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When playing forward, both full and abbreviated notation are used with equal success. Decoding the abbreviated notation does not cause any problems for the user.

Why can't you do the same in retro recording (except for moves with capture and pawn transformations, of course?).

Pascal Wassong (version by Gerd Wilts) Dedicated to Babette

7B/b1pp2p1/N1p1p3/2K5/PP6/1Pk1Pp2/QRPNrP2/nRqrB3 w - - 1 13

14+12. Last 55 single moves?

Full record of the solution

The last moves were: -1. .. Bb8-a7+ -2. Qa3-a2 f4-f3 -3. Ra2-b2 Qb2-c1 -4. Rc1-b1 Qb1-b2 -5. Rb2-a2 Qa2-b1 -6. Rb1-b2 Qb2-a2 -7. Qa2-a3 Qa3-b2 -8. Rb2-b1 f5-f4 -9. Qb1-a2 Qa2-a3 -10. h7-h8=B Qa3-a2 -11. Ra2-b2 Qb2-a3 -12. Ra3-a2 Qa2-b2 -13. h6-h7 Qb2-a2 -14. Qa2-b1 Qb1-b2 -15. h5-h6 Qb2-b1 -16. Rb1-c1 Qc1-b2 -17. Rb2-b1 Qb1-c1 -18. h4-h5 Qc1-b1 -19. Qb1-a2 f6-f5 -20. Ra2-b2 Qb2-c1 -21. Qc1-b1 Qb1-b2 -22. Rb2-a2 Qa2-b1 -23. Rb1-b2 Qb2-a2 -24. Ra2-a3 Qa3-b2 -25. Rb2-a2 a2-a1=N -26. Ra1-b1 f7-f6 -27. Rb1-b2 Qb2-a3 -28. h3-h4 (not h2-h4!) a3-a2 -29. a2xBb3 (this is no longer unique, since -29. Ra2-a1 Qa1-b2 -30. Rb2-b1 Qb1-a1 -31. Ra1-a2 Qa2-b1 -32. Rb1-b2 Qb2-a2 could've happened too) Bc4-b3 -30. b3xNa4 Nb6-a4+ -31. h2-h3 (this tempo is needed, so retracting h3-h4 earlier is necessary!) Ba7-b8 -32. Nb8-a6 Bb5-c4 -33. Na6-b8 a4-a3 -34. Nb8-a6 a5-a4 -35. Na6-b8 Qa3-b2 -36. Nb8-a6 Qa4-a3 -37. Qa3-c1 a6-a5 -38. Rc1-b1 Qa5-a4 -39. Qa4-a3 Kb2-c3 and finally the position is unlocked.

It's in an abbreviated form:

The last moves were: -1. .. Bb8+ -2. Qa3 f4 -3. Ra2 Qb2 -4. Rc1 Qb1 -5. Rb2 Qa2 -6. Rbb1 Qb2 -7. Qa2 Qa3 -8. Rb2 f5 -9. Qb1 Qa2 -10. h7-h8=B Qa3 -11. Ra2 Qb2 -12. Ra3 Qa2 -13. h6 Qb2 -14. Qa2 Qb1 -15. h5 Qb2 -16. Rb1 Qc1 -17. Rb2 Qb1 -18. h4 Qc1 -19. Qb1 f6 -20. Rba2 Qb2 -21. Qc1 Qb1 -22. Rb2 Qa2 -23. Rb1 Qb2 -24. Ra2 Qa3 -25. Rab2 a2-a1=N -26. Ra1 f7 -27. Rbb1 Qb2 -28. h3 (not h2!) a3 -29. a2xBb3 (this is no longer unique, since -29. Ra2 Qa1 -30. Rbb2 Qb1 -31. Ra1 Qa2 -32. Rbb1 Qb2 could've happened too) Bc4 -30. b3xNa4 Nb6+ -31. h2 (this tempo is needed, so retracting h3-h4 earlier is necessary!) Ba7 -32. Nb8 Bb5 -33. Na6 a4 -34. Nb8 a5 -35. Na6 Qa3 -36. Nb8 Qa4 -37. Qa3 a6 -38. Rc1 Qa5 -39. Qa4 Kb2 and finally the position is unlocked.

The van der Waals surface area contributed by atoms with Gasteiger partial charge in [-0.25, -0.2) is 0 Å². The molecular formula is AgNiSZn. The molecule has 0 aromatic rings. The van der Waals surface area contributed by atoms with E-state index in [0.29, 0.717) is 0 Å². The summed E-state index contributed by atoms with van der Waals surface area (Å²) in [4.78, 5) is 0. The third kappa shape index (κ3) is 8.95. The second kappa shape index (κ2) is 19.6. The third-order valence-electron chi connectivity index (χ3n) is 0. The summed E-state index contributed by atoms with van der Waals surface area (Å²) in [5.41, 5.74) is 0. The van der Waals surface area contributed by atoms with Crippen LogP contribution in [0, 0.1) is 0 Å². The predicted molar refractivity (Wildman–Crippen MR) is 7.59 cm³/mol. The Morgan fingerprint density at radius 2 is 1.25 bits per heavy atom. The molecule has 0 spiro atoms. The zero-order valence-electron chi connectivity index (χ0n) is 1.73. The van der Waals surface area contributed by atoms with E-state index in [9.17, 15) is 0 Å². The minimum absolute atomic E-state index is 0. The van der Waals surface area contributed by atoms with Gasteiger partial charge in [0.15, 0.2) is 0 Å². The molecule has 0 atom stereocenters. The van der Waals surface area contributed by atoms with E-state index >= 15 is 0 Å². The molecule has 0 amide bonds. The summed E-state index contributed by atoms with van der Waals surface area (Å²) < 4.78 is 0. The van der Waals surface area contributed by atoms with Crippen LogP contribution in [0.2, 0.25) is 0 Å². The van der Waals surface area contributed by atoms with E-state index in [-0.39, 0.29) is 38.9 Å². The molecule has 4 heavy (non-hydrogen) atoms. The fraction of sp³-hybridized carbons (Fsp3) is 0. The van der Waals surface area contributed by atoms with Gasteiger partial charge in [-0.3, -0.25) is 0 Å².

What cannot be deciphered in an abbreviated entry?

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    My two cents is that it's simply friendlier to many to just list the entire solution, for those are are new or in passing or some other reason, to try and wrap their heads around rather than decihoper the shorthand. Of course, using the short form makes sense to do for easier/shorter problems, but the longer the problem is, the harder it is for some to understand the short form. Commented Jun 25 at 0:29

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Following retro moves by eye does my head in, frankly :-) I estimate that I make at least 1 error in every 5 moves. The extra redundancy provided by verbose notation is invaluable to keep me pointed in the right direction. Surely I'm not the only one to appreciate this.

This is even more true if I am writing a retro solution for others to read. I also suffer from some kind of chess dyslexia (the cause might fascinate a neuroscientist) whereby I will blithely write e.g. c3, c6 or f6 instead of f3. I think this originated in the change from descriptive to algebraic notation aged about 9. At some deep level, as a tot, my spatial mapping to the board was hardwired to the descriptive model.

Solving engines also presume a verbose form, as a kind of highest common multiplier. Even with forward moves, there are issues in disambiguation that can be hard to spot if not tracked automatically, and in retro moves can be perplexing indeed since the root cause can far from where a contradiction appears.

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